Yemen / Cities and Towns /
Other spelling: Hudaydah
City in Yemen with 490,000 inhabitants (2005 estimate), lying on the west coast of the Red Sea, on a coastal plain called Tihama.
Hudayda has a picturesque old town surrounded by a thick wall, and featuring many of the typical layer-cake-like multi-storied houses. The old town has a harbour with a length of about 1,5 km. Since 1961, however, the deepwater port of Ahmadi, some kilometres north, has provided an alternative port.
Port activities are central to Hudayda's economy, and it is the second most important port of Yemen (Aden is the major port). Hudayda is also a trade centre for its region, offering some industries for ginning cotton and producing soft-drinks for the Yemeni domestic market.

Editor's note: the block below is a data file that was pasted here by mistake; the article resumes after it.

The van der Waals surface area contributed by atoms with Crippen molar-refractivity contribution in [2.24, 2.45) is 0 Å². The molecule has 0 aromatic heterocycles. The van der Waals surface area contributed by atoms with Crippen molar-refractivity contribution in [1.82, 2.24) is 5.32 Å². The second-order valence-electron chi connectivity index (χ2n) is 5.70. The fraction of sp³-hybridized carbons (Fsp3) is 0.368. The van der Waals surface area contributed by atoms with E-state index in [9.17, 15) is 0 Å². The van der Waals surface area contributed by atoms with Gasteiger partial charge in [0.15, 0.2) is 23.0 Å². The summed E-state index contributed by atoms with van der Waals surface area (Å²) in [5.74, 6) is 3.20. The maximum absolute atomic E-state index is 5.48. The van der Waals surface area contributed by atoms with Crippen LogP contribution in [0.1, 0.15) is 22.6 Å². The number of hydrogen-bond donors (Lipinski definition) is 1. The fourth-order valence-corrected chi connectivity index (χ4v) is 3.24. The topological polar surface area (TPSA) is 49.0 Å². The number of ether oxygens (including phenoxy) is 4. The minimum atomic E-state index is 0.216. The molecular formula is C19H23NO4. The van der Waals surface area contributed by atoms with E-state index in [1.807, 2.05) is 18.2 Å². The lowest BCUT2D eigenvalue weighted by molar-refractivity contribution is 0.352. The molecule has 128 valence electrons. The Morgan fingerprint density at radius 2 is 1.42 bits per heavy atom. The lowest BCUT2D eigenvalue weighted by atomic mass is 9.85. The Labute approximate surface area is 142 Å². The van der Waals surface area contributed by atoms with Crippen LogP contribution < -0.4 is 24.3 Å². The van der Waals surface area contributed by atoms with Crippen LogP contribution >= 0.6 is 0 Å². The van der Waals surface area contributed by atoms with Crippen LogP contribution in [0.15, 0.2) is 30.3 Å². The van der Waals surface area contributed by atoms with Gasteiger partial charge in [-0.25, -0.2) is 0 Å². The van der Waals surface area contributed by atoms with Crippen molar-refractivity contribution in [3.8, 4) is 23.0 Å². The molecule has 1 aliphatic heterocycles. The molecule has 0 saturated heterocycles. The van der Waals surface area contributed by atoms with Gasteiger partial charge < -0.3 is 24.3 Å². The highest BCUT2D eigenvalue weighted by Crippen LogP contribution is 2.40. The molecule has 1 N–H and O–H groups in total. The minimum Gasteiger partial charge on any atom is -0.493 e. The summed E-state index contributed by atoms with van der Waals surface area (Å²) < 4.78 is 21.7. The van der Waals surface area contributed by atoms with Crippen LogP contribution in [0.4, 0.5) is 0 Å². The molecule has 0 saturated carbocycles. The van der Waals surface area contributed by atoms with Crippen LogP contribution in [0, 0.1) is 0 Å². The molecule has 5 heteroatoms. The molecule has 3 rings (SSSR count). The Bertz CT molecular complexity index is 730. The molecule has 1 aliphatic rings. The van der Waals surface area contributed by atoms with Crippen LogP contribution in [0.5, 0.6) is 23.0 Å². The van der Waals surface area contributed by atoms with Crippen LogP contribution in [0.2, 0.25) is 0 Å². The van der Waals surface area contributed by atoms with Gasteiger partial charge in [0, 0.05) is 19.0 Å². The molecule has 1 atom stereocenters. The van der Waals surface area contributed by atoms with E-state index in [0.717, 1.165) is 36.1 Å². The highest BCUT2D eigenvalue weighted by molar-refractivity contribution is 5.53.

1454: Hudayda is mentioned for the first time in any sources.
1520's: The Tihama is put under control of the Ottomans.
1849: Hudayda is occupied by the Ottomans, in an attempt to defeat the rulers of Yemen.
1872: Second occupation by the Ottomans, once again with the same purpose. This occupation lasts until 1918.
1911-12: Bombed by Italian forces.
1918: Conquered by the British, who turn the city over to the ruler of Asir (non-Yemeni).
1925: Conquered by Yemeni troops.
1934: Conquered by the Saudis.
Hudayda is returned to Yemen after the treaty of At Ta'if. Hudayda becomes the capital of a semi-autonomous region of Yemen, ruled by one of the sons of the Yemeni Imam.
1961: The deepwater port of Ahmadi opens.
An all-weather road is opened to San'a.
A fire destroys large parts of the city, and it has to be rebuilt.
1962: Becomes part of the new state of Yemen.